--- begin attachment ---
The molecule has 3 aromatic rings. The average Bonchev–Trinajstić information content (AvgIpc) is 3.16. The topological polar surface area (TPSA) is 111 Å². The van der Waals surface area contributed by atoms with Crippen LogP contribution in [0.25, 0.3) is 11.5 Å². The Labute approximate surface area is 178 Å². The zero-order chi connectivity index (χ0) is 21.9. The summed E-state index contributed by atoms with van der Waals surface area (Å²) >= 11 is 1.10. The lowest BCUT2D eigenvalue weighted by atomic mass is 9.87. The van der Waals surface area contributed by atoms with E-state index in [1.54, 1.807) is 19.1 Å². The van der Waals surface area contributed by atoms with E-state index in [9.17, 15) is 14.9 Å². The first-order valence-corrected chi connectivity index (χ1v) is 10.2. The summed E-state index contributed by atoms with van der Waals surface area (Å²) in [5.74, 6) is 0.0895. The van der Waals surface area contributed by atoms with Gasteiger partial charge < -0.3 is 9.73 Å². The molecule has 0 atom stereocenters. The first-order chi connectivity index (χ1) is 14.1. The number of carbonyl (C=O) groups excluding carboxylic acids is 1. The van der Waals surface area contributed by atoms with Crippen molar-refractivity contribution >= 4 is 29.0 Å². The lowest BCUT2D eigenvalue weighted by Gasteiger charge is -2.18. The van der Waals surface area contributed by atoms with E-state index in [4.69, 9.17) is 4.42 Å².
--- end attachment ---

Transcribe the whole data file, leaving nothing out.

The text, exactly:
The molecule has 3 aromatic rings. The average Bonchev–Trinajstić information content (AvgIpc) is 3.16. The topological polar surface area (TPSA) is 111 Å². The van der Waals surface area contributed by atoms with Crippen LogP contribution in [0.25, 0.3) is 11.5 Å². The Labute approximate surface area is 178 Å². The zero-order chi connectivity index (χ0) is 21.9. The summed E-state index contributed by atoms with van der Waals surface area (Å²) >= 11 is 1.10. The lowest BCUT2D eigenvalue weighted by atomic mass is 9.87. The van der Waals surface area contributed by atoms with E-state index in [1.54, 1.807) is 19.1 Å². The van der Waals surface area contributed by atoms with E-state index in [9.17, 15) is 14.9 Å². The first-order valence-corrected chi connectivity index (χ1v) is 10.2. The summed E-state index contributed by atoms with van der Waals surface area (Å²) in [5.74, 6) is 0.0895. The van der Waals surface area contributed by atoms with Gasteiger partial charge < -0.3 is 9.73 Å². The molecule has 0 atom stereocenters. The first-order chi connectivity index (χ1) is 14.1. The number of carbonyl (C=O) groups excluding carboxylic acids is 1. The van der Waals surface area contributed by atoms with Crippen molar-refractivity contribution >= 4 is 29.0 Å². The lowest BCUT2D eigenvalue weighted by Gasteiger charge is -2.18. The van der Waals surface area contributed by atoms with E-state index in [4.69, 9.17) is 4.42 Å².